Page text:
President Trump tweeted this morning accusing the Wall Street Journal of maliciously misreporting a statement he made in a recent interview. The tweet followed a "FAKE NEWS" alert last night from Press Secretary Sarah Sanders.

At issue: Whether Trump said "I probably have a good relationship with Kim Jong-un," or "I'd probably have a good relationship with Kim Jong-un."

The WSJ responded with its own version of the audio, and standing by its reporting. Decide for yourself:

The backdrop: This feud comes after the WSJ reported that a porn star was paid in 2016 not to discuss an "alleged sexual encounter" with Trump. A White House official says the delay in responding was because of “multiple calls/emails trying to get” the WSJ to correct or clarify.

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Coronavirus dashboard

Illustration: Aïda Amer/Axios

  1. Global: Total confirmed cases as of 6 p.m. ET: 13,026,225 — Total deaths: 570,924 — Total recoveries — 7,188,992Map.
  2. U.S.: Total confirmed cases as of 6 p.m. ET: 3,346,246— Total deaths: 135,512 — Total recoveries: 1,006,326 — Total tested: 40,282,176Map.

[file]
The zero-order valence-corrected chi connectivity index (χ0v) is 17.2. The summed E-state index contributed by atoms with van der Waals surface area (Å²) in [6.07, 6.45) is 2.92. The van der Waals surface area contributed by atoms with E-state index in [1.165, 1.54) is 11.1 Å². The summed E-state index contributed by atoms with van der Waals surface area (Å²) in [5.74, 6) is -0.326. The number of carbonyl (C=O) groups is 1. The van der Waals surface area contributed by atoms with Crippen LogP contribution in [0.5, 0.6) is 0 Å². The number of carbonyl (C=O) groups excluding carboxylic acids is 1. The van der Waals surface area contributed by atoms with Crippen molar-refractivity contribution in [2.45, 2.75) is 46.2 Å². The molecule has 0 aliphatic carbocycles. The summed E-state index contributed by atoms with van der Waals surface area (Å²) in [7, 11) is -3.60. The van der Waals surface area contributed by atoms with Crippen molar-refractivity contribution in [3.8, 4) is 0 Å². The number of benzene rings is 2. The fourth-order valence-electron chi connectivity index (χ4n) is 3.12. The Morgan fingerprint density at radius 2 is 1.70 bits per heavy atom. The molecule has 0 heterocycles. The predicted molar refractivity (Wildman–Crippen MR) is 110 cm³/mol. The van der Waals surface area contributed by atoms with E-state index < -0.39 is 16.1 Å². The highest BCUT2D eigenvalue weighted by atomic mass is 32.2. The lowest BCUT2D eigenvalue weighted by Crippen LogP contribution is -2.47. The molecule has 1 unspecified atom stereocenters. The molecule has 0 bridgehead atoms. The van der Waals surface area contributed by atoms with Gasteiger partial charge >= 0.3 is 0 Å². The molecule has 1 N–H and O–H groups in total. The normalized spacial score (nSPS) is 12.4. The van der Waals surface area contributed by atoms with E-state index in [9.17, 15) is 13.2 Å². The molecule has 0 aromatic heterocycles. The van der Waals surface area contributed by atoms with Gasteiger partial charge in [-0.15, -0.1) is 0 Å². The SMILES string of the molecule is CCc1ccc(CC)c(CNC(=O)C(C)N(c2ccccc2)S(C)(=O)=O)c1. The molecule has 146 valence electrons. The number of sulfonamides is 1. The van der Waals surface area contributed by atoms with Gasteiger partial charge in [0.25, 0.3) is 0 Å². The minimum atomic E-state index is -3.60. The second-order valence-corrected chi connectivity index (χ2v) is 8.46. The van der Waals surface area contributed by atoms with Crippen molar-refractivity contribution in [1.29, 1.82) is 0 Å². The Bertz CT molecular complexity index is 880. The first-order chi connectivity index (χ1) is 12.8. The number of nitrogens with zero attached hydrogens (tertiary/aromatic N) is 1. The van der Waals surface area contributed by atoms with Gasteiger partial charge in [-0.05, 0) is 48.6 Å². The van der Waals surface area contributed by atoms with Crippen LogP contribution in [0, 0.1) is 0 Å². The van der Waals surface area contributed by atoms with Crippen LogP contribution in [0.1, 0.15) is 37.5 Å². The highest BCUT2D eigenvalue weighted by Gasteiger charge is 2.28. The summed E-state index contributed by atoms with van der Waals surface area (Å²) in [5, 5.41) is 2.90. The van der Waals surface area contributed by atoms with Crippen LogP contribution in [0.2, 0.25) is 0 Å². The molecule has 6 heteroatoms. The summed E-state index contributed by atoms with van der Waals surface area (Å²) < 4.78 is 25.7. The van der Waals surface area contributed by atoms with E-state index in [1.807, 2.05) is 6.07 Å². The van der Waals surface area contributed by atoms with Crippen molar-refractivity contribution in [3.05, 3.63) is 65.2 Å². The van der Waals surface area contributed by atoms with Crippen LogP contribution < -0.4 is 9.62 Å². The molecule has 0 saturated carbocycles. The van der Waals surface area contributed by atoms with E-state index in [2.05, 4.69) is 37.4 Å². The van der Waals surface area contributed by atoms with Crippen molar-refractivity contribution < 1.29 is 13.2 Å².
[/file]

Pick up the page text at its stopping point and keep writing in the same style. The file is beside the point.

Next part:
3. World: WHO head: There will be no return to the "old normal" for the foreseeable future — Hong Kong Disneyland closing due to surge.
  4. States: Houston mayor calls for two-week shutdownCalifornia orders sweeping rollback of open businesses — Cuomo says New York will use formula to determine if reopening schools is safe.
  5. Education: Los Angeles schools' move to online learning could be a nationwide tipping point.

House Judiciary Committee releases transcript of Geoffrey Berman testimony

Geoffrey Berman. Photo: Alex Wong/Getty Images

The House Judiciary Committee on Monday released the transcript of its closed-door interview with Geoffrey Berman, the former top federal prosecutor in Manhattan who was forced out by Attorney General Bill Barr last month.

Why it matters: House Democrats have seized on Berman's testimony, in which he claimed the attorney general sought to "entice" him into resigning so that he could be replaced by SEC chairman Jay Clayton, to bolster allegations that the Justice Department has been politicized under Barr.

The nationwide K-12 tipping point

Photo: Karen Ducey/Getty Images

The doors of public schools are swiftly slamming shut for many Americans ahead of this next school year.

Driving the news: Los Angeles and San Diego are starting out online-only this fall, forcing 825,000 students to learn with a laptop.